“The saddest aspect of life right now is that science gathers knowledge faster than society gathers wisdom.”

- Isaac Asimov

In Fear and Trembling, Søren Kierkegaard’s pseudonymous author Johannes de Silentio admonished men who wanted to “go further” than faith, because they failed to realise that faith was a task for a lifetime. These rash individuals, whom he disparagingly called “assistant professors”, didn’t understand the first thing about faith if they planned to go beyond it. Today, assistant professors and Silicon Valley techies promise that one day we’ll surpass humanity by becoming transhuman. When we merge with super-intelligent AI, we’ll finally conquer our limitations, eradicate our suffering, and vanquish death. Oxford philosopher Nick Bostrom even argues that when we are enhanced by AI, we’ll be better equipped to promote the existential value of life. Transhuman 2.0s will be more effective than us measly human 1.0s at spreading the ideas of world-historical-individuals like Plato, Nietzsche, Martin Luther King, Jr., and presumably even Kierkegaard. As transhumans, Bostrom thinks we will do life better, that is, if we don’t kill ourselves first.

Before 1945, the only existential danger to humanity was comets, according to Existential Risk (X-risk) scholars. Shortly afterwards, we made the hydrogen bomb, raising the number of threats against humanity from one to two. 75 years later we face 23 X-risks, according to Bostrom, and most are our own doing. That’s a dangerously sharp increase in the number of threats not just to my life but yours. One man-made X-risk is climate change. Another is our robots going Oedipal on us. We seem to be speeding up our extinction, not reducing its likelihood.

There is something that feels fated about the race to kill ourselves – I suspect that we’re engineering our doom, although perhaps behind our own backs. I’m not talking about Nick Land’s flavour of accelerationism, where we intentionally cut to the worst case-scenario to see what comes next. I mean something more idiotic and common, like when a factory directs their toxic drain-pipe to a nearby lake. We’ve been designing our end and calling it progress for decades now, until someone labelled it global warming.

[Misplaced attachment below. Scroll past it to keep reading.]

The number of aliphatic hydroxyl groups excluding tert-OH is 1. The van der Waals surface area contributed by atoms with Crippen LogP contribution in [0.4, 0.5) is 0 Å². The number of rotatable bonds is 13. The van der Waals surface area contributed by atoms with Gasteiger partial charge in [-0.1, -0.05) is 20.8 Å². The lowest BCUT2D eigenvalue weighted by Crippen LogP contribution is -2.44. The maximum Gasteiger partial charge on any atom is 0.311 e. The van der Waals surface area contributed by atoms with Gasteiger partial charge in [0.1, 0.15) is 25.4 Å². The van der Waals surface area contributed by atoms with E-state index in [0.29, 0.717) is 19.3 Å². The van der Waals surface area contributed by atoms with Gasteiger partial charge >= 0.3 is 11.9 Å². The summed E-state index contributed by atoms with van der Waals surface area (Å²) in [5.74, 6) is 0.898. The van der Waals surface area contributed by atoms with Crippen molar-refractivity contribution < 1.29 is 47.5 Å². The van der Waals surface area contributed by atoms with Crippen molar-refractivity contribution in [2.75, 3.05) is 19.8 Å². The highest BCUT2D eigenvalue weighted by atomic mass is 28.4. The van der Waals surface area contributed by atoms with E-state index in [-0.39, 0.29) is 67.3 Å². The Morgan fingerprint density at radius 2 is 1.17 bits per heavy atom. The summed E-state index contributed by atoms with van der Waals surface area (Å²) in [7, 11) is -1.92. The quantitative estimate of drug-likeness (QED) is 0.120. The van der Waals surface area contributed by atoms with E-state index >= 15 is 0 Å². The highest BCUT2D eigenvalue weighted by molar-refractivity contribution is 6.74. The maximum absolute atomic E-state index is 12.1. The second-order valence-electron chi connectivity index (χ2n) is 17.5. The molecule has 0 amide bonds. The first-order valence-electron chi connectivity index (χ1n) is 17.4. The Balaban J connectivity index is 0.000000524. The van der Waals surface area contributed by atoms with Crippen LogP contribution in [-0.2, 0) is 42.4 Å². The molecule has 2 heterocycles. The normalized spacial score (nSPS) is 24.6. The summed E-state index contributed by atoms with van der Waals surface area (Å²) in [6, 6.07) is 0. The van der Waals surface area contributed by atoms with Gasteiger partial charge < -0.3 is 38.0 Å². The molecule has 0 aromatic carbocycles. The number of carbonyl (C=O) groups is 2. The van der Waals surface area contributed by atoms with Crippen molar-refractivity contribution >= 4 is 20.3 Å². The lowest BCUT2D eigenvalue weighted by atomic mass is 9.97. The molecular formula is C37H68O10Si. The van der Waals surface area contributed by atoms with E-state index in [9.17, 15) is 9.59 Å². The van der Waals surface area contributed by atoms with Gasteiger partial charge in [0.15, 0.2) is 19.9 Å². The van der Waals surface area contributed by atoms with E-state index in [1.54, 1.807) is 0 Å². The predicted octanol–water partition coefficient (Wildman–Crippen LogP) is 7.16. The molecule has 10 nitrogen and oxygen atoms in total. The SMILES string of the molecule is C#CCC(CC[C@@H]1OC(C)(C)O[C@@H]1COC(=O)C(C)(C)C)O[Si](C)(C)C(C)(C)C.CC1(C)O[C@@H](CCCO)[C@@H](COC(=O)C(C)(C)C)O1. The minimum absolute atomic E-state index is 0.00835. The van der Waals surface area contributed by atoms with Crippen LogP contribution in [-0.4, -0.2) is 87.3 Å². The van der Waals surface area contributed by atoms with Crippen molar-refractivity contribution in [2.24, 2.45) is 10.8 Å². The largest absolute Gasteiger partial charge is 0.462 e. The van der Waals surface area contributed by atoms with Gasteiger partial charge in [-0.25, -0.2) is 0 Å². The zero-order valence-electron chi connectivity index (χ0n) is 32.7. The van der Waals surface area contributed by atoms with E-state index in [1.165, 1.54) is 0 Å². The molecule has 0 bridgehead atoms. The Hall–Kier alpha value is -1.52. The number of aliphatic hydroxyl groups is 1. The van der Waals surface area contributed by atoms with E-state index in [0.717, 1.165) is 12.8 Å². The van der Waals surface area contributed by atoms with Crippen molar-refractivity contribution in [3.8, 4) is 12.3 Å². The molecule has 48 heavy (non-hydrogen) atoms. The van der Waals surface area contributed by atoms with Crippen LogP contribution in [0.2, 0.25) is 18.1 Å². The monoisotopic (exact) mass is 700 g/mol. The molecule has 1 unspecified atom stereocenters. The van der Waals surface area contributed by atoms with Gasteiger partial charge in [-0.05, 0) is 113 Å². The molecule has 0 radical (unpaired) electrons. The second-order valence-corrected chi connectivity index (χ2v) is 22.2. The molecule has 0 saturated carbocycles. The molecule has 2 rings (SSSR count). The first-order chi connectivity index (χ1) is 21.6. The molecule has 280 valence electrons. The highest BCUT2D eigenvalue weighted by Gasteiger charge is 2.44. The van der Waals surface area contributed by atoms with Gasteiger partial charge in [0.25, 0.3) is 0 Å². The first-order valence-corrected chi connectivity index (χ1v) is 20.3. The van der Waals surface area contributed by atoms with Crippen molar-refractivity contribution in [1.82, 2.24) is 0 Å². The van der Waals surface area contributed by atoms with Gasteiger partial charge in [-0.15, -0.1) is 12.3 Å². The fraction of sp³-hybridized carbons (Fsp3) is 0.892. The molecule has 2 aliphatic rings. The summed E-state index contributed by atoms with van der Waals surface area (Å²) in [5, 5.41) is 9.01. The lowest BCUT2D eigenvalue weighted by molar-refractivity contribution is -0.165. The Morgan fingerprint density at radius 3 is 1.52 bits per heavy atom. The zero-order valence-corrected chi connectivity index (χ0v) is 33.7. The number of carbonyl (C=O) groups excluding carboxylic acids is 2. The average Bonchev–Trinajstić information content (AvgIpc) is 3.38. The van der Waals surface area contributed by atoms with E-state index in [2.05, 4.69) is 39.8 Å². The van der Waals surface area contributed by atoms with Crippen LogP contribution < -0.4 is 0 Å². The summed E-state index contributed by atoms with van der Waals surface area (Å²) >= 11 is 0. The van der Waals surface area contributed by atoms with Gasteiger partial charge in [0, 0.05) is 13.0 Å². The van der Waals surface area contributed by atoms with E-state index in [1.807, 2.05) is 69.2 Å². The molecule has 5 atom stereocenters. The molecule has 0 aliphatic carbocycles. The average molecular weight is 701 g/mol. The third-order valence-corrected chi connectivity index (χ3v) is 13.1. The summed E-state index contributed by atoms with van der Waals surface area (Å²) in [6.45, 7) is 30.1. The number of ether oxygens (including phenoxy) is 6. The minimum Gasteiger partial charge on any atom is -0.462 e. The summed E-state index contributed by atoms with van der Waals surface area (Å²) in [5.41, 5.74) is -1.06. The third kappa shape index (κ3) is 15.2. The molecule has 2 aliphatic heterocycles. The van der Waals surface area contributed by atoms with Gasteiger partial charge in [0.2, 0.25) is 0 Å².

The transhumanist fix for global warming – the problem of humans’ excessive control over nature – is more control over nature. Technological pessimist Phillip Verdoux thinks we are too deep in the problem to quit now. So, while he admits that we get ourselves into jams like these – global warming, vicious robots, and other X-risks – by doubling-down on technology, he thinks we can only save ourselves by turning to it: befriending it. The idea is that we’ll just make things worse if we start pushing hackers underground; at least above ground they can be regulated.

If the pessimist’s turn to technology surprises us, the techno-optimists’ enthusiasm for it shouldn’t. They believe we’re wasting the little time we have left to save ourselves before Boston sinks into the Atlantic. The problem for these transhumanists isn’t that we have manipulated nature; it’s that we haven’t done it enough. They propose that we aggressively fund technology and science to beat the Earth’s overheating. Technogaians constitute a contentious type of environmentalist capable of joining libertarians and democrats on the issue of clean tech. By encouraging AI, genetic engineering, and bio-hacking, they think we can reverse global warming, feed everyone, find cures to diseases, and possibly also live forever. Gennady Stolyarov, chairman of the Transhumanist party, made a list of technological solutions to combat climate change that includes self-driving cars and GMOs. He supports U.S. Republican 2020 presidential candidate Zoltan Istvan, who also believes that by funding tech we can beat the Earth’s collapse and, in the process, become superior versions of ourselves.